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Ron Base

Ron Base was born in Belleville, Ontario, Dec. 9. His bank manager father, Eric, moved the family--mother Jean and younger brother Ric--from Belleville to Cobourg to Picton, and finally to Brockville, Ontario. Here Base finished elementary school and then attended Brockville Collegiate Institute and Vocational School.

He began writing for a weekly newspaper, The United Counties Packet, when he was 15 years old. Based on his work for the weekly, he landed a part-time job at the daily Recorder and Times where he wrote a column for teenagers and worked as a general assignment reporter during the summer. He was also the Brockville correspondent for the Kingston Whig Standard.

He dropped out of high school at the age of 18 but was able to attend the journalism school at Algonquin College for one year in 1967-1968. While at the college, he wrote freelance pieces for the Ottawa Journal.

Although he did not graduate from Algonquin, Base landed a fulltime job as general assignment reporter at the Oshawa Times in the summer of 1968. Three months later, he was hired at the Windsor Star where he wrote obituaries before being assigned to the night desk. Several months later, he was named the paper's media columnist.

After five years at the Windsor Star, Base was hired by publisher Douglas Creighton as a feature writer when the Toronto Sunday Sun began publication in 1973. He wrote pieces for the Sunday newspaper's magazine section and also did the weekly cover story for the paper's TV guide.

After three years at the Sun, he left to work briefly at the Toronto Star, returned to the Sun, just as briefly, before leaving to write magazine pieces. During this period, Base worked for a New York-based magazine syndicate, Writers Bloc, and produced profiles on everyone from actgor Peter O'Toole and former New York governor Nelson Rockefeller to author Tom Wolfe, mystery writer Mickey Spillane, and Robert Blake before he was accused of killing anyone.

Those stories and others appeared in such publications as the Washington Post, New York Newsday, The New York Post, Chicago Tribune, The Miami Herald, and the Los Angeles Times. He also wrote several profiles for Cosmopolitan magazine and freelanced for Maclean's Magazine, first as its television critic and later as a contributing editor writing profiles.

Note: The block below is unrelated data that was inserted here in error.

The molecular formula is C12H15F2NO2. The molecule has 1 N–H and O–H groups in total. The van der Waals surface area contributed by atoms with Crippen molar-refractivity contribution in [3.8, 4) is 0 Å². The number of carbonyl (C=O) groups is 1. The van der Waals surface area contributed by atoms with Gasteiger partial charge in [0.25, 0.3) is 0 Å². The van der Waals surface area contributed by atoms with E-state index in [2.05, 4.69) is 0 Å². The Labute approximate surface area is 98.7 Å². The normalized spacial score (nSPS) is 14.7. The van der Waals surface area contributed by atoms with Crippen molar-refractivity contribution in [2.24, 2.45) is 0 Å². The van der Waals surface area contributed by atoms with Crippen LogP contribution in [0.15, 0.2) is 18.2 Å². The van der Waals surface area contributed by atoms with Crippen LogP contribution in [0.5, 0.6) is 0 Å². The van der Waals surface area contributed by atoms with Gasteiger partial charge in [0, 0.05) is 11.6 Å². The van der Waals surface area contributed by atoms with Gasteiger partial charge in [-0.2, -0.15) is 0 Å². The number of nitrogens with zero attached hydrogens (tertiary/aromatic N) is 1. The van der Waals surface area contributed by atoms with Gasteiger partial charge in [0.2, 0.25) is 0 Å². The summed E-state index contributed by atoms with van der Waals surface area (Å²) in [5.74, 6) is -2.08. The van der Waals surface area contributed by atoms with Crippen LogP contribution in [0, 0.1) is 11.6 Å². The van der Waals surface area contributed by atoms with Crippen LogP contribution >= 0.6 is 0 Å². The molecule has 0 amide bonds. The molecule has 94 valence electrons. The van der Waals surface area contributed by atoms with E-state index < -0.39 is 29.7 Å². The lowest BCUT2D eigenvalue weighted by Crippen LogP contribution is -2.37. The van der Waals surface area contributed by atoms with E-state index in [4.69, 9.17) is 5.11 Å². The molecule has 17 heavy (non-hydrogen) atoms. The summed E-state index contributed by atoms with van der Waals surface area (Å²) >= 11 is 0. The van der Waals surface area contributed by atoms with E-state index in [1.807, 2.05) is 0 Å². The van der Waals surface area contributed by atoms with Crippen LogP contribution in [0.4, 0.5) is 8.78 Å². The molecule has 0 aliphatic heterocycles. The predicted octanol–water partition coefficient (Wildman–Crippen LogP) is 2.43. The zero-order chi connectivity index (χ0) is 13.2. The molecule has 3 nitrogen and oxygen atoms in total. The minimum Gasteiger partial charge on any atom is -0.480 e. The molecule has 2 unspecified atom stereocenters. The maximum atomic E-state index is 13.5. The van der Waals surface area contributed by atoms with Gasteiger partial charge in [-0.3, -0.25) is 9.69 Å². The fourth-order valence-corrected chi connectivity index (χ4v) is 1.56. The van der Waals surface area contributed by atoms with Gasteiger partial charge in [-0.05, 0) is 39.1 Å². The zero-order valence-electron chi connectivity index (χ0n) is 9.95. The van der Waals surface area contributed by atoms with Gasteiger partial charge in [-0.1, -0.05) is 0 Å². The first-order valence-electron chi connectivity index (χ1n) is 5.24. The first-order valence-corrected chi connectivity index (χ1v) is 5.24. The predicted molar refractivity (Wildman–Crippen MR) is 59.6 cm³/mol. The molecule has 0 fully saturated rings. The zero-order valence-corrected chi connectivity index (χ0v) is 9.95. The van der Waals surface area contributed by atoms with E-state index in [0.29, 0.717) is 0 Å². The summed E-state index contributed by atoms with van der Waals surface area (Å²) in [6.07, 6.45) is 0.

Among the other publications Base wrote for during that period: TV Guide, Chatelaine, Quest Magazine, Canadian Business, and Toronto Life.

Returning to the Toronto Star in 1980, Base wrote TV criticism for a year and then replaced the newspaper's longtime movie critic Clyde Gilmour. From 1981 to 1987, Base wrote movie reviews as well as profiled the major stars of the day, including Clint Eastwood, Paul Newman, Meryl Streep, Goldie Hawn, Michael Caine, Eddie Murphy, Richard Burton, Dustin Hoffman, Warren Beatty, Diane Keaton, Woody Allen, Oprah Winfrey, Steven Spielberg, Tom Hanks, and Kevin Costner.

During this time, he hosted a syndicated radio show, Marquee Magazine at the Movies and also co-hosted The Movie Show with Alex Barris for TV Ontario. The series lasted for two seasons before being cancelled. He also appeared frequently on the CTV network's Canada AM to talk about movies.

"Heavenly Bodies", a script Base had co written while freelancing, was released by MGM in 1985, and sank at the box office. However, the movie about three young women who start their own workout club found renewed life in the burgeoning home video market, and, much to Base's continuing bemusement, refused to go away, becoming something of a cult hit, complete with an annual screening in Los Angeles.

During this time, Doubleday published Base's first novel, "Matinee Idol". Base left the Star in 1987 and co-produced and wrote a thriller, "White Light", directed by Al Waxman and starring Martin Kove. The film played theatrically in Canada. He also worked with David Haslam, publisher of Marquee Magazine, to produce a number of movie-oriented books, including "The Movies of the Eighties", "Marquee's Guide to the Movies on Video", and "Starring Roles", published in the United States as "If The Other Guy Isn't Jack Nicholson, I've Got The Part".

He lived in Paris for a time where he co-wrote "Jesuit Joe", based on a famous French comic book. The movie was shot in Canada and released in France and Europe.

In 1992, Base moved to Los Angeles. He lived in Beverly Hills for the next five years and wrote "First Degree", a thriller that starred Rob Lowe and was produced by Richard O. Lowry. During that time, Base wrote a lot of low budget thrillers and edited Marquee Magazine.

He moved back to Toronto in 1997 to marry Katherine Lenhoff. The couple moved to Montreal in 2001. While there, Base co-wrote "The Last Sign", a $20 million Canada-France co-production that starred Andie McDowell.

A novel he started writing while in Los Angeles, "Magic Man", finally was published by St. Martin's Press, New York, in 2005.

Since then, he's concentrated on novels, writing "The Strange" in 2009, "The Sanibel Sunset Detective" in early 2011, followed by "The Sanibel Sunset Detective Returns" in late 2011. The next year he published "Another Sanibel Sunset Detective," followed by "The Two Sanibel Sunset Detectives" in 2013.

The latest Tree Callister novel, "The Hound of the Sanibel Sunset Detective" has just been published. All five Sanibel Sunset Detective novels are published by West-End Books.

Base and his wife currently live in the town of Milton, about 45 minutes west of Toronto, but he spends as much time on Sanibel Island as he can. He has two grown children, Joel and Erin, a stepson, Jonathan, and four grandchildren, whom he adores.

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